Weekly Newsletter

How to honor and protect our veterans' health!

This Veteran's Day, find out which healthcare scenarios active service members and veterans face today. And how you can help.
A color photograph of a window shining dappled light on the body of a young, thin white woman with blond hair wearing jeans and leaning back against pillows

Welcome to the Dr. B Weekly Roundup, a curated weekly overview that cuts through the noise to deliver vetted reads on Covid-19 and beyond. Veterans Day is Friday, November 11th. No matter how we feel about international politics or warfare, the people who put their bodies on the frontlines deserve as much healthcare support as our country can offer. Let's honor their service by reviewing the healthcare issues our service members + veterans face right now. Plus, how we can help. Fall in with…

  • The Checkup: self care + swearing (!)
  • We Salute: our veterans + healthcare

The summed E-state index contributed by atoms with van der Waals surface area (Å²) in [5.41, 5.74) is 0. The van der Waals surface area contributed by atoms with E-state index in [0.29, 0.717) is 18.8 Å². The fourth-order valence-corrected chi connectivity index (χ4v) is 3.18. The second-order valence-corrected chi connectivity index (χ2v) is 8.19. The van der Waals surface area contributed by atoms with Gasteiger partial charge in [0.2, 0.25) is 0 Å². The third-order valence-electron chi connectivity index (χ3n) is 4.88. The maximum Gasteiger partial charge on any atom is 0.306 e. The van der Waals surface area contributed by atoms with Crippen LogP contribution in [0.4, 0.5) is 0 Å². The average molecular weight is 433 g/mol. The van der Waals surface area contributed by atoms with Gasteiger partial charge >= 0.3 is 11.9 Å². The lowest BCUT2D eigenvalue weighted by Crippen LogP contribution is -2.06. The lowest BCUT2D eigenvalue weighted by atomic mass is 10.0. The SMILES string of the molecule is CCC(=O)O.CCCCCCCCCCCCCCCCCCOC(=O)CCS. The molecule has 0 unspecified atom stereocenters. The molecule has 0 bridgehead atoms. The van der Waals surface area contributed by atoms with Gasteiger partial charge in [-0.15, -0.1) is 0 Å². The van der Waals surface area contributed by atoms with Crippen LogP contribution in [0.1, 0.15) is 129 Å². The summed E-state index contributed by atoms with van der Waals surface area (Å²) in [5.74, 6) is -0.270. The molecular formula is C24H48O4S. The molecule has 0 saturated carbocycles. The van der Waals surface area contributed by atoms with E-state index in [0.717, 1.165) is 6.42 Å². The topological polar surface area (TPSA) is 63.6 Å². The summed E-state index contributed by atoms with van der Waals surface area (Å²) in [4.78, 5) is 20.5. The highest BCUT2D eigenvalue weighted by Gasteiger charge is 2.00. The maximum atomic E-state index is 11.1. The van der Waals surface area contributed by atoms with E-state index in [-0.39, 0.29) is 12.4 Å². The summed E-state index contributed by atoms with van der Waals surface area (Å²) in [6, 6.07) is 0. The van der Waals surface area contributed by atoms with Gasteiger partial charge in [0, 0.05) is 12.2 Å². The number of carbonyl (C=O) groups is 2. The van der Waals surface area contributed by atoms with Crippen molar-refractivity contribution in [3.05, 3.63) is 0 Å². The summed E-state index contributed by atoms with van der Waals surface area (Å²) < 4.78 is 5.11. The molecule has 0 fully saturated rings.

• Covid-19: BQ variants + ♥️ updates

The Check-Up: 

Protect a service member's freedom to choose

An overhead color photograph looking down on protest signs that read "My body is not a political battleground" and "It's a woman's choice" next to a person wearing black pants and boots.

Women make up the fastest-growing subpopulation of the military (currently 17%). With federal abortion protections removed, 450,000 service members now live in states where Military Health providers can no longer provide abortions in cases of rape, incest or danger to a mother’s life. “Our Service members and their families are often required to travel or move to meet our staffing, operational, and training requirements,” Secretary of Defense Lloyd J. Austin III points out in a recent memo. “Such moves should not limit their access to reproductive health care.” Austin’s memo calls for privacy protections, allowances for abortion-related travel and an improved contraception education campaign.

Read up on why this is a vital step for our service members. And here's how the Department of Veterans Affairs (confusingly, an entirely separate entity) is shaking up abortion offerings, too.

What to know about the PACT Act